Photo by Lily Glass


Joan Didion wrote: “A place belongs forever to whoever claims it hardest, remembers it most obsessively, wrenches it from itself, shapes it, renders it, loves it so radically that he remakes it in his own image.”

Claire Vaye Watkins, a 28-year-old writer, staked her claim on Nevada with a striking short story collection entitled Battleborn.

The title of the collection not only refers to the 1864 inception of Watkins’ beloved home state amid the American Civil War, but also and more prominently, the fierce, sometimes savage sensibility of her characters. It is almost as if, since birth, they have been initiated into a relentless state of belligerence with the pitiless desert landscape, with the flailing attempts to love or be loved, with irrepressible disappointment in themselves, their stations, their dreams, their significant others and their own remorseless hunger.

Yet the true character of the 10 stories, while not directly related, manage to form a thematic composite—a pervasive sense of place resonates long after the specifics of each character or the nuances of dialogue fade.

This is no accident as Watkins, who currently teaches creative writing at Pennsylvania’s Bucknell University, wrote the stories in a fit of obsessive remembrance while earning a master of fine arts degree at Ohio State University.

“It is just a place I am endlessly interested in,” Watkins says. “Nevada is underrepresented in the literary landscape.”

Born in Pahrump, Nevada, and a graduate of the University of Nevada, Reno, Watkins maintains an unflagging pride in her home state.

“Nevada gets told a lot that it doesn’t exist,” she says. “That it is nowhere, that it is a wasteland, empty space, that it is a lot of nothing.”

Through her work, Watkins strives and succeeds in vividly reconstructing this putative wasteland.

The first story begins with Charles Fuller building a bridge crossing the Truckee in 1859, which essentially marked the foundation of Reno. The narrative glides to Henry T.P. Comstock, who discovered the Comstock Lode in Virginia City and whose first and only love, Adelaide, drowned accidentally in Lake Tahoe.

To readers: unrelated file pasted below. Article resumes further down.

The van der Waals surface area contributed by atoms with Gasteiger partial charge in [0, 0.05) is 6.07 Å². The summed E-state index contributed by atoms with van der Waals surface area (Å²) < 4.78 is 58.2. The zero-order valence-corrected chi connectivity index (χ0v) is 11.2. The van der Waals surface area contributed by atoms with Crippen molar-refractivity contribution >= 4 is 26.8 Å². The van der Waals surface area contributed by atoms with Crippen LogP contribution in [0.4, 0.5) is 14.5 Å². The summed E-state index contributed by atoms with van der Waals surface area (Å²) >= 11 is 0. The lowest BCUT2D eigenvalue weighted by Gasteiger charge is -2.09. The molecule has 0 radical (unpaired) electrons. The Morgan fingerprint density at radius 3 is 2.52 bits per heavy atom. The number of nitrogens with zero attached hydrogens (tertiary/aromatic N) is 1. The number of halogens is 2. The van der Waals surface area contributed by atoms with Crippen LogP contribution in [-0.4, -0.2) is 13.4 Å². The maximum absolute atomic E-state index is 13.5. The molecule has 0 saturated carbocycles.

Lake Tahoe threads subtly through several of the finely crafted stories, as in one piece, a couple struggling in the nascent throes of an ill-fated marriage wrangle with their disillusionment with each other on the shores of the azure lake.

“I was interested in contrasting these characters and their ugly thoughts with such a beautiful place,” Watkins says.

During her college years, Watkins and her friends made several trips to The Lake, and both Chimney Beach and Hidden Beach make appearances in the pages of Battleborn.

In one story, three characters embroiled in a love triangle visit Virginia City; in another, the inhabitants of a brothel find their lives altered after the arrival of a teenage foreigner.

A meditation on Manifest Destiny unfolds in the book’s longest tale. Set in 1849, it features the travails of two brothers from Ohio who wrestle with the madness of futile hope on the banks of the American River.

Like the brothers, the men and women who populate the story collection are feverish, obsessive, hungry and broken. Critics attempt to tie these traits to the author’s personal life. Watkins’ own history casts a lurid glint, as her father, Paul Watkins, was briefly a member of the notorious Manson Family. He provided testimony in Charles Manson’s trial for his involvement in the Tate-LaBianca murders and explained to law enforcement the rationale behind Helter Skelter.

In Battleborn, Watkins acknowledges that “resonant cultural moment and a hinge out of the ’60s,” but says she is less concerned with her father’s testimony in a faraway trial and more interested in what he thought of her when she was young (he died when she was 6).

As a writer, Watkins demonstrates her hunger for knowledge, her knack for research, her preternatural gift for crisp sentence structure, for delineation of character and for an unflinching approach to modern temperament. But her finest achievement is the edification of a nostalgia-free homage to a place.


Other local suggestions

Almost Somewhere: Twenty-Eight Days on the John Muir Trail
By Suzanne Roberts

Suzanne Roberts, an English professor at South Lake Tahoe’s Lake Tahoe Community College, chronicled a post-college month backpacking the Sierra Nevada backcountry that is part travelogue and part coming-of-age tale set in the Range of Light.




A Short History of Lake Tahoe
By Michael J. Makley

The book examines the geology and natural history of The Lake and introduces the people who shaped its history, including the Washoe Tribe, Mark Twain, Frank Sinatra and Julia Mancuso.




Tahoe Blues
Published by Bona Fide Books, South Lake Tahoe

Featuring 60 short stories—including entries from TQ’s Ali Bender and Lis Korb—Tahoe Blues offers insight into life and literature at The Lake. From examinations on mountain culture to essays on history and hiking, the book is the perfect addition to your personal Tahoe library.

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